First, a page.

Another set of complications is created by the tension between the Indianstate’s simultaneous commitment to secularism as well as the protection ofminorities. The protection of minorities requires that they be given specialconsideration in a context where the normal working of the political systemplaces them at a disadvantage vis-à-vis the majority community. But providingsuch protection immediately invites the accusation of favouritism or‘appeasement’ of minorities. Opponents argue that secularism of this sort isonly an excuse to favour the minorities in return for their votes or other kindsof support. Supporters argue that without such special protection, secularismcan turn into an excuse for imposing the majority community’s values andnorms on the minorities.
These kind of controversies become harder to solve when political partiesand social movements develop a vested interest in keeping them alive. In recenttimes, communalists of all religions have contributed to the deadlock. Theresurgence and newly acquired political power of the Hindu communalists hasadded a further dimension of complexity. Clearly a lot needs to be done toimprove our understanding of secularism as a principle and our practice of itas a policy. But despite everything, it is still true that India’s Constitution andlegal structure has proved to be reasonably effective in handling the problemscreated by various kinds of communalism.
The first generation of leaders of independent India (who happened to beoverwhelmingly Hindu and upper caste) chose to have a liberal, secular stategoverned by a democratic constitution. Accordingly, the ‘state’ was conceivedin culturally neutral terms, and the ‘nation’ was also conceived as an inclusiveterritorial-political community of all citizens. Nation building was viewed mainlyas a state-driven process of economic development and social transformation.
The expectation was that the universalisation of citizenship rights and theinduction of cultural pluralities into the democratic process of open andcompetitive politics would evolve new, civic equations among ethnic communities,and between them and the state (Sheth:1999). These expectations may nothave materialised in the manner expected. But ever since Independence, thepeople of India, through their direct political participation and election verdictshave repeatedly asserted their support for a secular Constitution and state.Their voices should count.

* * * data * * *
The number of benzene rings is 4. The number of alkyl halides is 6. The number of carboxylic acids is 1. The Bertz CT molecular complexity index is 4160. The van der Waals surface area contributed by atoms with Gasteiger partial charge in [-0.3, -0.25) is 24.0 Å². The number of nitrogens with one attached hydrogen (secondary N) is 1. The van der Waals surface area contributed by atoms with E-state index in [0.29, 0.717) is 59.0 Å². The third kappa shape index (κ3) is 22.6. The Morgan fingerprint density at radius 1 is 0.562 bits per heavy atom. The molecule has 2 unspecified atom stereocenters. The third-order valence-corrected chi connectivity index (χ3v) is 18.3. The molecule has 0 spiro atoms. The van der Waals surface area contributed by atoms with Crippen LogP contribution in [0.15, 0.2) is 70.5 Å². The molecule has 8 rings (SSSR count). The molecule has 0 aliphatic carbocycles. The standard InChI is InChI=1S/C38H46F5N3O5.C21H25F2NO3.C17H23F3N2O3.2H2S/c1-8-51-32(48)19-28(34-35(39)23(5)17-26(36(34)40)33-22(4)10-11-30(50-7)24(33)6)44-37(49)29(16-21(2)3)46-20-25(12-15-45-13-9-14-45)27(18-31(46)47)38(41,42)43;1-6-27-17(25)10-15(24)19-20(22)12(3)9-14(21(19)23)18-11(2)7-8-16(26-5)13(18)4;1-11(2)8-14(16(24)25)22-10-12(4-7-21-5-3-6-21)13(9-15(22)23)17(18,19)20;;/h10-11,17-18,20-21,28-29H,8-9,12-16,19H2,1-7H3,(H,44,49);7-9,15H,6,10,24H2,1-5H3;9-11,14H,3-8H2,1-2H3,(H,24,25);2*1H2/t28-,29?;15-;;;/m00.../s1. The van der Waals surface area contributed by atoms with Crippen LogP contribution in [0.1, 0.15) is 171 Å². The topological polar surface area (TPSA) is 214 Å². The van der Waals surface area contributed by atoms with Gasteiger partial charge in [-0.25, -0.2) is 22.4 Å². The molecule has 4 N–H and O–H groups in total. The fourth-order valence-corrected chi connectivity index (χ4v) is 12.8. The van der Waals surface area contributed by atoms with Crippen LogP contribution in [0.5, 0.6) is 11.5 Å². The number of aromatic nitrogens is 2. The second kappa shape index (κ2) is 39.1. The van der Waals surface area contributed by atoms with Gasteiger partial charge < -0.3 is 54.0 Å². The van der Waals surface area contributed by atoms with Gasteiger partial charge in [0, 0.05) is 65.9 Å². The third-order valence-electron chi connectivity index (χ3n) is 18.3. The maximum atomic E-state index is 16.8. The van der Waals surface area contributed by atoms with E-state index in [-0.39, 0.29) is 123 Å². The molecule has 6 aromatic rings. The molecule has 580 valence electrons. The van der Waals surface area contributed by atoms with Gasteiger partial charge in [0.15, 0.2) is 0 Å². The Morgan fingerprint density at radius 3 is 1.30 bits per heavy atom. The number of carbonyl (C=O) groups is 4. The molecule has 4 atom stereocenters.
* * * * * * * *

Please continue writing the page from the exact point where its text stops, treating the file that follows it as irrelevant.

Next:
STATE AND CIVIL SOCIETY
You may have noticed that much of this chapter has been concerned with thestate. The state is indeed a very crucial institution when it comes to themanagement of cultural diversity in a nation. Although it claims to representthe nation, the state can also become somewhat independent of the nation andits people. To the extent that the state structure – the legislature, bureaucracy,judiciary, armed forces, police and other arms of the state – becomes insulatedfrom the people, it also has the potential of turning authoritarian. Anauthoritarian state is the opposite of a democratic state. It is a state in whichthe people have no voice and those in power are not accountable to anyone.Authoritarian states often limit or abolish civil liberties like freedom of speech,freedom of the press, freedom of political activity, right to protection fromwrongful use of authority, right to the due processes of the law, and so on.Apart from authoritarianism, there is also the possibility that state institutionsbecome unable or unwilling to respond to the needs of the people because ofcorruption, inefficiency, or lack of resources. In short, there are many reasonswhy a state may not be all that it should be. Non-state actors and institutionsbecome important in this context, for they can keep a watch on the state, protestagainst its injustices or supplement its efforts.
Civil society is the name given to the broad arena which lies beyond theprivate domain of the family, but outside the domain of both state and market.Civil society is the non-state and non-market part of the public domain in whichindividuals get together voluntarily to create institutions and organisations. It isthe sphere of active citizenship: here, individuals take up social issues, try toinfluence the state or make demands on it, pursue their collective interests orseek support for a variety of causes. It consists of voluntary associations,organisations or institutions formed by groups of citizens. It includes politicalparties, media institutions, trade unions, non-governmental organisations (NGOs),religious organisations, and other kinds of collective entities. The main criteriafor inclusion in civil society are that the organisation should not be state-controlled,and it should not be a purely commercial profit-making entity. Thus, Doordarshanis not part of civil society though private television channels are; a carmanufacturing company is not part of civil society but the trade unions to whichits workers belong are. Of course these criteria allow for a lot of grey areas. For example, a newspaper may be run like a purely commercial enterprise, or anNGO may be supported by government funds.